William Blankenship (169o, married Mary Riggins),
Richard Blankenship (1691, married Elizabeth Lodewich),
Joseph Blankenship (1694),
Anne Blankenship (1695),
John Blankenship (1697, married Elizabeth Hudson),
James Blankenship (1698), and
Ralph Blankenship, Jr. (1700).
They lived in a part of Henrico County, Virginia that became Chesterfield County in 1749.
Henrico County was established in 1634 as one Virginia's eight original shires. Its boundaries incorporated an area from which ten Virginia counties were later formed.
from Henrico County, Virginia Wills
Will of Edward Stanley
To daughter Hannah Thweat, 1 shilling
To wife Martha, items and 1./2 of my land for life
to Grandaughter, Frances Thweatt, my two plantations in Henrico County, the one whereon I live, the other where Richard Dickason lately dwelt, to her and her femal heirs forever; also slaves and items
to grandaughter Mary Thweatt, items
To grandaughter Hannah Thweatt, items
To Ralph Blankenship, John Blankenship, and James Blankenship, my three plantations at Coldwater Run, 230 acres
Wife Martha to be executor
Dated 21 May 1726
Witness Henry Clay, Allason Clark, Samuel Scane
Recorded July 4, 1726
John Blankenship was born about 1695 in Henrico County, Virginia. John's father was Ralph Blankenship.
He married Elizabeth Hudson.
They lived in Chesterfield County, Virginia .
On August 28, 1746, John Blankenship bought 227 acres in Henrico County, adjoining Thomas Moore and Gilbert Elam for 25 shillings.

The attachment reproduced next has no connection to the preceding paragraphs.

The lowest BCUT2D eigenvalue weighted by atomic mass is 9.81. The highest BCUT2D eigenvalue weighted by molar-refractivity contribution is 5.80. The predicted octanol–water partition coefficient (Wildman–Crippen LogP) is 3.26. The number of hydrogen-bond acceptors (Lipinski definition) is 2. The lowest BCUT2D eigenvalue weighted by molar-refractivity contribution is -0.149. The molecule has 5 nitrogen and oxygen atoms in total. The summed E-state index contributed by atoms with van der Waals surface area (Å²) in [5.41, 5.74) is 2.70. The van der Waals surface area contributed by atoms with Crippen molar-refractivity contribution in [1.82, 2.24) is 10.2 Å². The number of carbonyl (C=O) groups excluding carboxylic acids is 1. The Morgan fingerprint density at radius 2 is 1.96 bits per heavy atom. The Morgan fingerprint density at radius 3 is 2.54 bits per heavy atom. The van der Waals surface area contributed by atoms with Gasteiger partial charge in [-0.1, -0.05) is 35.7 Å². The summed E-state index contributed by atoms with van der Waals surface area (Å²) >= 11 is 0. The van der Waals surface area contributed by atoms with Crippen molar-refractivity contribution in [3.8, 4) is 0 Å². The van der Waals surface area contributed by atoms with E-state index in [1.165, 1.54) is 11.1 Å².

On December 1, 1748 he bought 372 acres in Henrico County, adjoining Gilbert Elam, Henry Clay, Richard Belcher, and John Nunnally on Deep Creek for 40 shillings.
Elizabeth Blankenship (married Jean Morissette),
Hudson Blankenship (1729, married Edith Wilkinson),
William Blankenship (1730),
Henry Blankenship (1735),
Isham Blankenship (1734, married Sarah Wilkinson),
Joseph Blankenship (1738, married Phoebe Summerfield),
Amy Blankenship (1743, married William Turner),
Norvell Blankenship (1746),
Matthew Blankenship (1748), and Elisha Blankenship.
Slavery is an immoral system of forced labor where people are treated as property to be bought and sold. It was legal in the American Colonies and the United States until the Civil War.
Chesterfield County, Virginia was organized in 1749 when the territory south of the James River was separated from Henrico County.
Norvell Blankenship was born about 1746 in a part of Henrico County, Virginia that became Chesterfield County. He was the son of John Blankenship.
Noel Blankenship (1765, married Anna Warren),
Abel Blankenship (1765)
Arthur M. Blankenship (1772)
Noel Blankenship was born about 1765 in Chesterfield County, Vriginia. He was the son of Norvell Blankenship.
He married Anna Warren on February 8, 1802 in Lincoln County, Kentucky.
Flora Blankenship (1804)
John Blankenship (1804, married Elizabeth Hinds and Elizabeth Ricketts Larew)
Noah Blankenship (1804)
Mary Blankenship (1806)
James Blankenship (1806)
Henry B. Blankenship (1810)
Joel Blankenship (1810)
Nancy Annie Blankenship (1811)
Maldon Blankenship (1812)
At the time of the 1810 census the family was in Lincoln, Lincoln County, Kentucky. The household consisted of:
a man and a woman between 26 & 44
3 boys under 10
2 girls under 10
a man over 45
In 1820 the family was in Paoli, Cumberland, Kentucky
Kentucky was originally a Virginia county and included the lands west of the Appalachians. In 1780, it was divided into Fayette, Jefferson, and Lincoln counties. Kentucky officially became a state on June 1, 1792.